I received a poem a couple of days ago from my friend Danusha Goska, and I thought I would share it with you. I've also asked her to send a photo from her time in Poland and a brief piece about the origin of the poem.
I lived in Krakow, 1988-89. Communism's blackened, necrotic carcass was blotting out the sun. Solar scientists can confirm this: there was less available light in Poland, 1939-1989. Daily life was a Kafka text. Riots provided the edgy outlet of a cocaine jag. Against all odds, I fell in love with a Polish man. It wasn't happy. I took a train north. I got off at Gdansk and began to walk. I walked beyond the edge of the city. I walked through ploughed fields. Polish spring smacked me in the face.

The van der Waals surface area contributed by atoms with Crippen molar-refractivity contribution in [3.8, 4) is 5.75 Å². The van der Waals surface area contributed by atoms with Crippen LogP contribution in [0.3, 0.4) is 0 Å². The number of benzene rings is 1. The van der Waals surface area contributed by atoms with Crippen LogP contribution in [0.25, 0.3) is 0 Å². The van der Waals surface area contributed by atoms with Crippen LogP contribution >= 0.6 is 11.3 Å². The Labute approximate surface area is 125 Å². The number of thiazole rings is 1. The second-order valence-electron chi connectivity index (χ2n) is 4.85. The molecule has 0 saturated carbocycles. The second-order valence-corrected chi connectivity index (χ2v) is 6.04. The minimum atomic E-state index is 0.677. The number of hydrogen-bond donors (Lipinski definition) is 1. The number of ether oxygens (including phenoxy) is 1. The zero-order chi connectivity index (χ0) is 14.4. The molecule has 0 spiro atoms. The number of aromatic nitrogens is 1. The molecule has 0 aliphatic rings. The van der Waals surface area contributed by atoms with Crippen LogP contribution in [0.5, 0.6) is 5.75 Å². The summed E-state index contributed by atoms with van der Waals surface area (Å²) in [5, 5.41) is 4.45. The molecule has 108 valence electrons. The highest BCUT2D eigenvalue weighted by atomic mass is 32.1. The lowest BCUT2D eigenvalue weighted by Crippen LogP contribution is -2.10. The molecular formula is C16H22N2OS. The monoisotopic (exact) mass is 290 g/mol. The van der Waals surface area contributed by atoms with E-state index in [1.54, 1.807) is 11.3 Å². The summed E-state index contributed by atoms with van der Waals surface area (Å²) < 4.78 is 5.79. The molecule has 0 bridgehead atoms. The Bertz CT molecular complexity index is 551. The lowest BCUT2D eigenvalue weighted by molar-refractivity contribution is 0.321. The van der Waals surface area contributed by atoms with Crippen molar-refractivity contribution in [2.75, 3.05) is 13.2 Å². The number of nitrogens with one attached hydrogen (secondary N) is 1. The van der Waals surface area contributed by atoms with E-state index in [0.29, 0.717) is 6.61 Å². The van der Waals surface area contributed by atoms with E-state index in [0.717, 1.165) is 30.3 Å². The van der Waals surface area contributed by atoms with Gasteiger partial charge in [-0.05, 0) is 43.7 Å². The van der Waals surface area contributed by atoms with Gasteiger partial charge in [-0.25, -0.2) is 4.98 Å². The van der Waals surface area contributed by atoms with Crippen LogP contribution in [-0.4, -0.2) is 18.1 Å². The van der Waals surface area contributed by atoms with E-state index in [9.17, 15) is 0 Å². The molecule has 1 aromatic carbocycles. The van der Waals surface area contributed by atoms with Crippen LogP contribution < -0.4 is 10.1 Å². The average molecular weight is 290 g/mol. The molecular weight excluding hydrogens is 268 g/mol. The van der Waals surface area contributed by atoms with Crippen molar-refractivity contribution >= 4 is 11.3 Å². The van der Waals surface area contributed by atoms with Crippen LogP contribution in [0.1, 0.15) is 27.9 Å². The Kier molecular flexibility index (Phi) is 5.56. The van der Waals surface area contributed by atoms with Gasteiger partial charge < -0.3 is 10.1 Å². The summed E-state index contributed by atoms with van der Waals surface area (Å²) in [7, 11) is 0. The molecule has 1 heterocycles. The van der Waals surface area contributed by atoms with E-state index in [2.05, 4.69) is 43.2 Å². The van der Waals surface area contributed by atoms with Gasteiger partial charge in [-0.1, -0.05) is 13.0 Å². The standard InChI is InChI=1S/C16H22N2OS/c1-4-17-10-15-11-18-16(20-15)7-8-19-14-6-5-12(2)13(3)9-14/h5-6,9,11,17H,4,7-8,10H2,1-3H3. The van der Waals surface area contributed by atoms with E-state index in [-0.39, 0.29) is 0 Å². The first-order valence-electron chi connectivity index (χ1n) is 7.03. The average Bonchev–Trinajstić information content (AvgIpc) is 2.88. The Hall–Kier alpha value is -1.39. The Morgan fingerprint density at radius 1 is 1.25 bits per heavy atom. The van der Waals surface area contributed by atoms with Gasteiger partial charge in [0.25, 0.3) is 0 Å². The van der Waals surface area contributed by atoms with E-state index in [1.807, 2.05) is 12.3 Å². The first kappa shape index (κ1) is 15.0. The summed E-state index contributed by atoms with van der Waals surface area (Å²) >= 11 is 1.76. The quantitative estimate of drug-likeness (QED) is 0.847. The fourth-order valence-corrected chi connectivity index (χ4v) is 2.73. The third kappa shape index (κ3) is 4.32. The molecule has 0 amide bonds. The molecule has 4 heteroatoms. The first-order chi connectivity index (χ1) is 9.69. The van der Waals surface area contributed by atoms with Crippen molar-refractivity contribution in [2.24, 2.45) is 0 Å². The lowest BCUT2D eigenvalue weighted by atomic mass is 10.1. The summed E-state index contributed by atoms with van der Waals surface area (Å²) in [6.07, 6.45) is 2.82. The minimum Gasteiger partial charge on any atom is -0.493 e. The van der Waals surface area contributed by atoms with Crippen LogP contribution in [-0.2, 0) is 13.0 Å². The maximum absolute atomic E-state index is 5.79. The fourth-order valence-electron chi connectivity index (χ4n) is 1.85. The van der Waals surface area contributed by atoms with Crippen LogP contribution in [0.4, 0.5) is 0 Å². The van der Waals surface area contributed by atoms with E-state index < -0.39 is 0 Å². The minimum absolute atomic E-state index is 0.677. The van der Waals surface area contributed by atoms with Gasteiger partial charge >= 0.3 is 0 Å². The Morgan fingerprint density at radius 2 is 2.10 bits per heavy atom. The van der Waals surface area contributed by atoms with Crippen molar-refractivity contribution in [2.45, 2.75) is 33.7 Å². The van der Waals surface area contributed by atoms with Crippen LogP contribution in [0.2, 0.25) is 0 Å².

It's Hard to Believe
It's hard –
striding full the scratch
of eager underbrush,
pregnant smells: alfalfa, earth fresh cut,
the ting and bang and thump and squeal of fields of lapwings,
yellow squares, quilted, tight, of rape,
bruise-blue ripening rye,
and sturdy chestnut colts: shoulders & rumps & thighs
shiny as chrome,
and tattered path-side tapestries
of Queen Anne's lace
and fallow fields scattered
as skies where you don't yet know the constellations
to believe –
to know, yes, I know –
but to really believe
that you won't be coming
back into my life again.
The photo of Danusha was taken the roof of Dom Studencki Piast in Krakow, Poland.
She is the author of Bieganski: The Brute Polak Stereotype in Polish-Jewish Relations and American Popular Culture and the novel Love Me More: An Addict's Diary.
She blogs at Bieganski the Blog.